Applying a gender lens to climate risk finance and insurance
There is a clear case for the InsuResilience Global Partnership to focus on the gender dimensions of Climate Risk Insurance (CRI). Women and men face differential climate change vulnerabilities, risks and impacts based on their gender, with implications for their livelihoods, wellbeing and coping strategies. There is a need to increase access to CRI solutions among vulnerable populations, especially women, as it can enhance adaptation and resilience building mechanisms to better manage climate risks and unexpected shocks. This is in the context where there is a greater need to more broadly involve women in all aspects of climate risk preparedness. Gender is relevant to all aspects of climate risk responses and CRI models. Prevailing gender norms can influence an individual’s access to information and choice of solutions to strengthen their resilience to climate change. CRI is one solution among other mechanisms. Wherever offered, gender-sensitive approaches to CRI can be expected to improve up-take and impact among women and men.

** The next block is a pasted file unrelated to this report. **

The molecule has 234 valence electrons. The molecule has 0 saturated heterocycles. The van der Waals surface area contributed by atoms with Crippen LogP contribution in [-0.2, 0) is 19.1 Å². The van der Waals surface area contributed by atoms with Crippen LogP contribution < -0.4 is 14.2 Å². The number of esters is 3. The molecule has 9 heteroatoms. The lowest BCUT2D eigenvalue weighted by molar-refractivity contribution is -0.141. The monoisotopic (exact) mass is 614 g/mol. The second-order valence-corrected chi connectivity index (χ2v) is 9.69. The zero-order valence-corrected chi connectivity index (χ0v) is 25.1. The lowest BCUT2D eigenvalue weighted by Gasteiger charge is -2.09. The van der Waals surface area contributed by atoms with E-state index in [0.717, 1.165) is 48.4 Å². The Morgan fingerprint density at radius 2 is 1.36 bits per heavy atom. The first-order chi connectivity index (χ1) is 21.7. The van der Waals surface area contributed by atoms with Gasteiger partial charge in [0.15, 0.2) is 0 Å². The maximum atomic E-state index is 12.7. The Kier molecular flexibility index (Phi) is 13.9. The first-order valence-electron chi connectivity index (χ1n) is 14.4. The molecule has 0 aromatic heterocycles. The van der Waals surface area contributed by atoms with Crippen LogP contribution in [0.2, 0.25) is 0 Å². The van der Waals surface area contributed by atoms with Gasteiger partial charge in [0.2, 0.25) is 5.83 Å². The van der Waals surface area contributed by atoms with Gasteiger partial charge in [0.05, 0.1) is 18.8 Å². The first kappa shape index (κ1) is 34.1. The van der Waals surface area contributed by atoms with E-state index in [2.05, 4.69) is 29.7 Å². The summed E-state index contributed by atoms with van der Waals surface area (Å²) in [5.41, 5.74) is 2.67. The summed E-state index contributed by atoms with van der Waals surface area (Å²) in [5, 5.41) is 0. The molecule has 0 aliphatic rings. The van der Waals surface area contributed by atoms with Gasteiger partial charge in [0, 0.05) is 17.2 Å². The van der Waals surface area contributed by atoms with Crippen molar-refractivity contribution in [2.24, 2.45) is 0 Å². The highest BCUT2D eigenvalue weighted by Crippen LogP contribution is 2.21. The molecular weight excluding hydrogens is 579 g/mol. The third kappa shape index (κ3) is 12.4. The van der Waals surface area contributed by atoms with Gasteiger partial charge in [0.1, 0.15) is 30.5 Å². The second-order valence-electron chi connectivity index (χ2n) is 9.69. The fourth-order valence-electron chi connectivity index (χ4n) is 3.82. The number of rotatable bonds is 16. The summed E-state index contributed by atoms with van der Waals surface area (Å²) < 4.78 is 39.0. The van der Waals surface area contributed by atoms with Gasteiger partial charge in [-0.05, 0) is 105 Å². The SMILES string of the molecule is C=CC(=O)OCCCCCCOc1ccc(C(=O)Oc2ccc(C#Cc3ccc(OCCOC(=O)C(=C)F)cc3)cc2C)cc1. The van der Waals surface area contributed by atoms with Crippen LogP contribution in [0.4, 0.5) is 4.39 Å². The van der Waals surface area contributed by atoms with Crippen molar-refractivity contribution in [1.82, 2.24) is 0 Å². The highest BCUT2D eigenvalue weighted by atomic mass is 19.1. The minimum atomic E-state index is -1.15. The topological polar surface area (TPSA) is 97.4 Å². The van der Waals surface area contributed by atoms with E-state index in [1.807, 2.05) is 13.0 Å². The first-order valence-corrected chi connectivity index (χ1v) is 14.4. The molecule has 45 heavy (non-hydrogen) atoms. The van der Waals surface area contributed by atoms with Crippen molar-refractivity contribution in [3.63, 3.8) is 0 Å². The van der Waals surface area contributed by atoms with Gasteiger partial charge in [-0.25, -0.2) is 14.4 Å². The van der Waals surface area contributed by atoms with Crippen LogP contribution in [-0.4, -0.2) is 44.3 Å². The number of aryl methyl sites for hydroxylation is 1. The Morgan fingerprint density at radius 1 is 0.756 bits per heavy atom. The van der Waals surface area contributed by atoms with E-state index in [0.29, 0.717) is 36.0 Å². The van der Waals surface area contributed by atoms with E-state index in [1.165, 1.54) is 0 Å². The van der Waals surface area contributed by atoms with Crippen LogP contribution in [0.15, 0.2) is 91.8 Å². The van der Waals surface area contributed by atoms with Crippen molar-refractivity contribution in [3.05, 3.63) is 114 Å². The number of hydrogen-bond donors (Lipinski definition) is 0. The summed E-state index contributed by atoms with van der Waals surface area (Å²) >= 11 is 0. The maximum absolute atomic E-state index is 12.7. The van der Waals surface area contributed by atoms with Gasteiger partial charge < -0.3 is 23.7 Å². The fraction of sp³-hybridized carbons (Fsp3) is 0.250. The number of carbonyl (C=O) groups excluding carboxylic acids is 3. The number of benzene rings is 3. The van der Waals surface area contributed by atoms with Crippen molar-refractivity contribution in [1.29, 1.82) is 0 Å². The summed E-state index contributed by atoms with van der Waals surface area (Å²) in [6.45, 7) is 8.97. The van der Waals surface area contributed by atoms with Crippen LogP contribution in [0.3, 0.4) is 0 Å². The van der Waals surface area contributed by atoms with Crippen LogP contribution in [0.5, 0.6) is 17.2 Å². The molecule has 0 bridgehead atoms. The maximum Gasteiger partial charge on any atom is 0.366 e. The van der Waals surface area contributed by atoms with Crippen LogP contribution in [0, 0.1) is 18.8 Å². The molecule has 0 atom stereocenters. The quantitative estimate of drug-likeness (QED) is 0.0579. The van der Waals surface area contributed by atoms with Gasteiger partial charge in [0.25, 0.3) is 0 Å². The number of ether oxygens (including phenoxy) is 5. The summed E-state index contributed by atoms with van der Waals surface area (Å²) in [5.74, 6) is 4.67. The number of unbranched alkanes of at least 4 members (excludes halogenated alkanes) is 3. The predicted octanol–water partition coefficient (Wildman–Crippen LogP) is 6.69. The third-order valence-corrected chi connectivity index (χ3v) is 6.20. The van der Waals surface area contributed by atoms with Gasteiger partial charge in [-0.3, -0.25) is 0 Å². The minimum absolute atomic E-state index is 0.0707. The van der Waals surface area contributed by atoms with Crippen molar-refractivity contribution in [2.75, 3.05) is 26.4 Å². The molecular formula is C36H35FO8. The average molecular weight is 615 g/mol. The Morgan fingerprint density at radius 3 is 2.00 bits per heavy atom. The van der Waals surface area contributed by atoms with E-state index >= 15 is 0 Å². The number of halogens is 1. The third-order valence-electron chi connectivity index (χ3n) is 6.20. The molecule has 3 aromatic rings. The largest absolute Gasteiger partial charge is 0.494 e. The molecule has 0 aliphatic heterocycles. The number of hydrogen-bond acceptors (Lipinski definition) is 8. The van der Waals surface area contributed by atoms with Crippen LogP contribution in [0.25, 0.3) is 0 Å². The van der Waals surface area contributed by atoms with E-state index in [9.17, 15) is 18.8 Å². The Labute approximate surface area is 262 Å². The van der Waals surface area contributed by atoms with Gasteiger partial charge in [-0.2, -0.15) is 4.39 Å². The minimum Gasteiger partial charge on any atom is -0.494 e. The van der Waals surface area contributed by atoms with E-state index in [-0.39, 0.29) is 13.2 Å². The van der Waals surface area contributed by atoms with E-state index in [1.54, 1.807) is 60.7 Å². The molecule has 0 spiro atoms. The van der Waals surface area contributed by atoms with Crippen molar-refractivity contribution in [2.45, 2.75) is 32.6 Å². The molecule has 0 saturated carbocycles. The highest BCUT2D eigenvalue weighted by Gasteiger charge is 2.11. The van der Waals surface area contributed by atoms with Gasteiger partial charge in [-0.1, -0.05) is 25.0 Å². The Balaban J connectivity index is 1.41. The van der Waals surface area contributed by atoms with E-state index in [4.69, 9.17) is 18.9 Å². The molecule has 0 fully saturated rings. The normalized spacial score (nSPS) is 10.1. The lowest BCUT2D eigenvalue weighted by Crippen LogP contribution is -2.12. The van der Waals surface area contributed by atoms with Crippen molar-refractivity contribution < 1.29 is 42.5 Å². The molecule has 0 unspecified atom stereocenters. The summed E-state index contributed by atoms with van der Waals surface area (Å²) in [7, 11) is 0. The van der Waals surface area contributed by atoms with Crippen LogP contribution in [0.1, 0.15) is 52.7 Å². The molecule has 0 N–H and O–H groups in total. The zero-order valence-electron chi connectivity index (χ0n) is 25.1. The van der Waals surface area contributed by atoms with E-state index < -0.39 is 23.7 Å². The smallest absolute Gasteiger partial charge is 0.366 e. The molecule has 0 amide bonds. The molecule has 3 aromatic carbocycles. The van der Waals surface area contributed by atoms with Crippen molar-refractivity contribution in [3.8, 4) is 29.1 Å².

The paper identified a gap in the exploration of the gender-dimensions of different models of climate and disaster risk finance and insurance (CDRFI).